Expect to see Tesco stores splashed with information about how cheap its value own-label is compared to Aldi and Lidl, and how little a basket of goods costs in the UK’s biggest supermarket now.
Pushing its value credentials makes sense for Tesco; it still doesn’t perform that well here according to YouGov BrandIndex and customers need telling that prices are improving. But Aldi and Lidl have made their name through more than just price, as Tesco is well aware. So while value is the focus, it must be be backed up with communications on service, quality and experience.
Royal Air Force looks to tackle female stereotypes
The Royal Air Force won Channel 4’s annual diversity award this week, giving it £1m in free airtime for its advert challenging female stereotypes.
Channel 4’s diversity award has previously focused on disability – both physical and mental – but this year the broadcaster asked brands and agencies to create a campaign that challenged stereotypes around women. It’s been quite a year for gender with the #MeToo movement and the UK’s centennial of some women’s right to vote but advertising still has a long way to go in terms of banishing sexist stereotypes and the broadcaster felt in light of this it was important to encourage marketeers to rethink the way they advertise gender.
The ad, created by Engine, will be shown in February next year and beat Cadbury Milk Tray, eBay and Flybe in the finals after the two other finalists, HSBC and Jaguar, withdrew early from the competition.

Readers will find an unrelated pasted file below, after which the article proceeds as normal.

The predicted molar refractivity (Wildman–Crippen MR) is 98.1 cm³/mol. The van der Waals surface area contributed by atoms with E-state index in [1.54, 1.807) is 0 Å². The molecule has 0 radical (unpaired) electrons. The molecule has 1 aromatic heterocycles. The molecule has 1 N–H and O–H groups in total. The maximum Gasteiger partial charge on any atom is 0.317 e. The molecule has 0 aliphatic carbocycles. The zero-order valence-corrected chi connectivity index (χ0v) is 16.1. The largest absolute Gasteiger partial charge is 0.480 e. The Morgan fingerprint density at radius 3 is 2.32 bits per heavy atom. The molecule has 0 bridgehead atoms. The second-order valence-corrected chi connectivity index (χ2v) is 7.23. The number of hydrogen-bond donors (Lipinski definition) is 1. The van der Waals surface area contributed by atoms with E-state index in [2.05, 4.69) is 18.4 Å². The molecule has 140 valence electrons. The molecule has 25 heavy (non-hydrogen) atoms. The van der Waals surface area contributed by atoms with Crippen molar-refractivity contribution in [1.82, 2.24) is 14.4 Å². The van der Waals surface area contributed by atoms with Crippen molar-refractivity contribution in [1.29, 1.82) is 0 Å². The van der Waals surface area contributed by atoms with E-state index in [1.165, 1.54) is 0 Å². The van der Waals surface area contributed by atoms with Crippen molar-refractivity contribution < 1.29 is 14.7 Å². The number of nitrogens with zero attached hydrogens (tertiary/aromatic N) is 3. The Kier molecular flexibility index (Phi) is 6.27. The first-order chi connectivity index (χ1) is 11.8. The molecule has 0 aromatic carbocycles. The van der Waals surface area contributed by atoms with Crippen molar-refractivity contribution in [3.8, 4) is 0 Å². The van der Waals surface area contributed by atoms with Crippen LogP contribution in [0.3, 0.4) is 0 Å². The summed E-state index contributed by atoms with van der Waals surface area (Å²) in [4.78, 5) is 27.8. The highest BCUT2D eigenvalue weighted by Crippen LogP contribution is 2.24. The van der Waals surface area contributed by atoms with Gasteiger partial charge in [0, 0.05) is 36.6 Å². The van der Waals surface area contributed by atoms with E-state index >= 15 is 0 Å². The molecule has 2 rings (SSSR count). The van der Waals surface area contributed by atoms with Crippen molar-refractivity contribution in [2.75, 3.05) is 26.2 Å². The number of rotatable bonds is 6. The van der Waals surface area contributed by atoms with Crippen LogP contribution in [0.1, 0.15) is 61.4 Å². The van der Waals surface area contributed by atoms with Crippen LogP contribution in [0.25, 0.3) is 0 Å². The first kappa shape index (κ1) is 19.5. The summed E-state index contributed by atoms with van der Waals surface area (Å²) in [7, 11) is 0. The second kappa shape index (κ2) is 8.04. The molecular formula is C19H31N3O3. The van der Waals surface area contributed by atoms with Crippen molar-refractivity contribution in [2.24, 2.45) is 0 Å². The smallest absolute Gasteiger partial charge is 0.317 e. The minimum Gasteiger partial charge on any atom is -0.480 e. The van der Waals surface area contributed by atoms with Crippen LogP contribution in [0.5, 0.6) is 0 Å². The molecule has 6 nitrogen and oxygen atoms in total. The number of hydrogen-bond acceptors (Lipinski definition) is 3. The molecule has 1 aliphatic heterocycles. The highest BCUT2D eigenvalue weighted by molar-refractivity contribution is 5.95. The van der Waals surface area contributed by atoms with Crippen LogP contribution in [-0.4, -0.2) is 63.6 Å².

It’s unclear why HSBC and Jaguar pulled out but this isn’t the first time that the award has had controversy. Last year Volvo pulled out after winning the competition claiming it knew nothing about the entry and had no plans to create the ad entered.
The award is a good chance to encourage more diverse ads and the broadcaster has offered the three other finalists match-funded commercial airtime of up to £250,000 to show their pitched ads to try to encourage as many of the ads to be made as possible. However, this was offered in previous years and so far only Ford has gone on to run its shortlisted ad.
Lloyds breathes easy as ASA backs the bank over Noel Edmonds
The ad regulator has backed Lloyds Bank over its ‘By your side’ marketing claim, dismissing a complaint by Noel Edmonds that it is “misleading” because of historic issues at HBOS.
The Advertising Standards Authority defended Lloyds by describing ‘By your side’ as “advertising puffery” that nobody was likely to take literally. That will come as a relief to Lloyds, although doesn’t say much for the strength of the strapline!
In reality, the complaint was never likely to stick. If Lloyds’ campaign had been banned that could have opened the floodgates. Can BT always really claim to ‘Be There’? Is the future really exciting, as Vodafone claims? Can people actually ‘Go Further’ with Ford?
The might need to be a separate discussion about whether such straplines and brand positioning’s actually mean anything and generate positives for the brand. But that’s not a discussion the ASA wants or needs to get involved in!